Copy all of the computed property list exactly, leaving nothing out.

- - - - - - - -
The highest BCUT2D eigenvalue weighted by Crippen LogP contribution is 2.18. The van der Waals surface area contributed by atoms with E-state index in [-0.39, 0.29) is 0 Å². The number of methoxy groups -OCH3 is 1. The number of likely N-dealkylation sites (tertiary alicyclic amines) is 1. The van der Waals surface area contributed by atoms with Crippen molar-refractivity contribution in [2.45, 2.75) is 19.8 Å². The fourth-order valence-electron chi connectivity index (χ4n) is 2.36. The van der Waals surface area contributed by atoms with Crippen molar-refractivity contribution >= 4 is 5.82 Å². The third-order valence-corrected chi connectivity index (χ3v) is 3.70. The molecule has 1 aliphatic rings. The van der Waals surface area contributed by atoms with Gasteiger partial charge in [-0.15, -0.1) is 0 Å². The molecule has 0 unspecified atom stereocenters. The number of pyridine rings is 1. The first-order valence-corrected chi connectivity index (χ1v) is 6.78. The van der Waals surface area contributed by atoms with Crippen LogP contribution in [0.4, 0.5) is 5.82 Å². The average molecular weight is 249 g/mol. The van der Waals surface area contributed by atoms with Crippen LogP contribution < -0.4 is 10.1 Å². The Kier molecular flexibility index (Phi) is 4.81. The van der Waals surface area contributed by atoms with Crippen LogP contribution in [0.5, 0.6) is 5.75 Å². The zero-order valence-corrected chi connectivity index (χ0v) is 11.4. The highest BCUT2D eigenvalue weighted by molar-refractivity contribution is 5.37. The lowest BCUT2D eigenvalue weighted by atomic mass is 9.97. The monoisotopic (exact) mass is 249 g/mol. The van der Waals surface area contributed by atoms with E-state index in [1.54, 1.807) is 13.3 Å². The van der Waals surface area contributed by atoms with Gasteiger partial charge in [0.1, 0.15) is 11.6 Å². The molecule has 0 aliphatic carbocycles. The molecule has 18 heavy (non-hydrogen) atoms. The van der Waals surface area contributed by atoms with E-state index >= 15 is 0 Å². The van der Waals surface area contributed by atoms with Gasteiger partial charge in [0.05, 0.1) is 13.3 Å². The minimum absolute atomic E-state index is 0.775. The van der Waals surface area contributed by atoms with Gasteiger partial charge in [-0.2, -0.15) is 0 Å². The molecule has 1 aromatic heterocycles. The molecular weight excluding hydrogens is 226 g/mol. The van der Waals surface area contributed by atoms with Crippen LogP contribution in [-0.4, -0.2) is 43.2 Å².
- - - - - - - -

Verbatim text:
The highest BCUT2D eigenvalue weighted by Crippen LogP contribution is 2.18. The van der Waals surface area contributed by atoms with E-state index in [-0.39, 0.29) is 0 Å². The number of methoxy groups -OCH3 is 1. The number of likely N-dealkylation sites (tertiary alicyclic amines) is 1. The van der Waals surface area contributed by atoms with Crippen molar-refractivity contribution in [2.45, 2.75) is 19.8 Å². The fourth-order valence-electron chi connectivity index (χ4n) is 2.36. The van der Waals surface area contributed by atoms with Crippen molar-refractivity contribution >= 4 is 5.82 Å². The third-order valence-corrected chi connectivity index (χ3v) is 3.70. The molecule has 1 aliphatic rings. The van der Waals surface area contributed by atoms with Gasteiger partial charge in [-0.15, -0.1) is 0 Å². The molecule has 0 unspecified atom stereocenters. The number of pyridine rings is 1. The first-order valence-corrected chi connectivity index (χ1v) is 6.78. The van der Waals surface area contributed by atoms with Crippen LogP contribution in [0.4, 0.5) is 5.82 Å². The average molecular weight is 249 g/mol. The van der Waals surface area contributed by atoms with Crippen LogP contribution < -0.4 is 10.1 Å². The Kier molecular flexibility index (Phi) is 4.81. The van der Waals surface area contributed by atoms with Crippen LogP contribution in [0.5, 0.6) is 5.75 Å². The zero-order valence-corrected chi connectivity index (χ0v) is 11.4. The highest BCUT2D eigenvalue weighted by molar-refractivity contribution is 5.37. The lowest BCUT2D eigenvalue weighted by atomic mass is 9.97. The monoisotopic (exact) mass is 249 g/mol. The van der Waals surface area contributed by atoms with E-state index in [1.54, 1.807) is 13.3 Å². The van der Waals surface area contributed by atoms with Gasteiger partial charge in [0.1, 0.15) is 11.6 Å². The molecule has 0 aliphatic carbocycles. The molecule has 18 heavy (non-hydrogen) atoms. The van der Waals surface area contributed by atoms with E-state index >= 15 is 0 Å². The van der Waals surface area contributed by atoms with Gasteiger partial charge in [0.05, 0.1) is 13.3 Å². The minimum absolute atomic E-state index is 0.775. The van der Waals surface area contributed by atoms with Gasteiger partial charge in [-0.2, -0.15) is 0 Å². The molecule has 1 aromatic heterocycles. The molecular weight excluding hydrogens is 226 g/mol. The van der Waals surface area contributed by atoms with Crippen LogP contribution in [-0.4, -0.2) is 43.2 Å².